Taiwan Semiconductor Manufacturing Co. said it’s moving forward with plans to build a $12 billion chip plant in Phoenix, a step toward addressing U.S. concerns over reliability and security in the tech supply chain.
Construction is “well under way,” Chief Executive Officer C.C. Wei said during a pre-recorded presentation at the company’s annual technology symposium for North America on Tuesday.
Phoenix city officials approved financial incentives and government support for the project in November. The city agreed to provide about $200 million to develop roads, sewers and other infrastructure, according to a notice from the city council. Wei also reiterated a previously announced plan to mass produce advanced 5-nanometer chips by 2024 in the state.
As semiconductor shortages have squeezed automakers and other customers this year, governments around the world are looking to build local chip capacity to solidify their supplies. U.S. Commerce Secretary Gina Raimondo said last month that while the Biden administration is working with Taipei and TSMC to address the chip crunch, it’s also looking to reduce U.S. dependence on Taiwan. It has proposed allocating $52 billion to strengthen domestic semiconductor manufacturing.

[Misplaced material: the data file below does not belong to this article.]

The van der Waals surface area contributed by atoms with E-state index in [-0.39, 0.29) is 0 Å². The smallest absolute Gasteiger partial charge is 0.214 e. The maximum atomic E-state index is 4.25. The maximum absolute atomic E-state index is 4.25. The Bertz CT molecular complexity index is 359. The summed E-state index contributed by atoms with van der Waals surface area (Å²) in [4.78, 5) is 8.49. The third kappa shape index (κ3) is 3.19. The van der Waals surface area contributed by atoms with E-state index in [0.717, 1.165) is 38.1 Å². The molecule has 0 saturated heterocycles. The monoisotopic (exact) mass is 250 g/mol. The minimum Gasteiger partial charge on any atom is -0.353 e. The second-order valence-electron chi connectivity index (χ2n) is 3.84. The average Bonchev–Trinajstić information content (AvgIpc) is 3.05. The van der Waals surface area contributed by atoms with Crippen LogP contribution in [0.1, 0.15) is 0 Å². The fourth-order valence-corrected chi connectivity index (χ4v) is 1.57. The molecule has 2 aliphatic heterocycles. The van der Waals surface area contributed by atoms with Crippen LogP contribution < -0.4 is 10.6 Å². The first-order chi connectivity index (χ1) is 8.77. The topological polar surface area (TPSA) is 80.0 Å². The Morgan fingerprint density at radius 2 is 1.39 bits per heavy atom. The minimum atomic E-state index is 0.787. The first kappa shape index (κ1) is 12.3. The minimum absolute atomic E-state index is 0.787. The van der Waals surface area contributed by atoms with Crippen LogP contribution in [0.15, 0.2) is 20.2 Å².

Raimondo has said the money would help to build another six or seven chip plants, “so we won’t be so vulnerable to relying overly on one company or one country.” TSMC may be the company she’s referring to, but it could also be part of the solution for the U.S.
TSMC is the world’s most advanced manufacturer of chips, with customers such as Apple Inc., Nvidia Corp. and Qualcomm Inc.
American, European, Japanese, and Korean officials have all called on Taiwan to help address their potential economic vulnerabilities, stemming from shortages of chips for automobiles. The auto industry alone is projected to lose $110 billion in sales this year because of the chip crunch.
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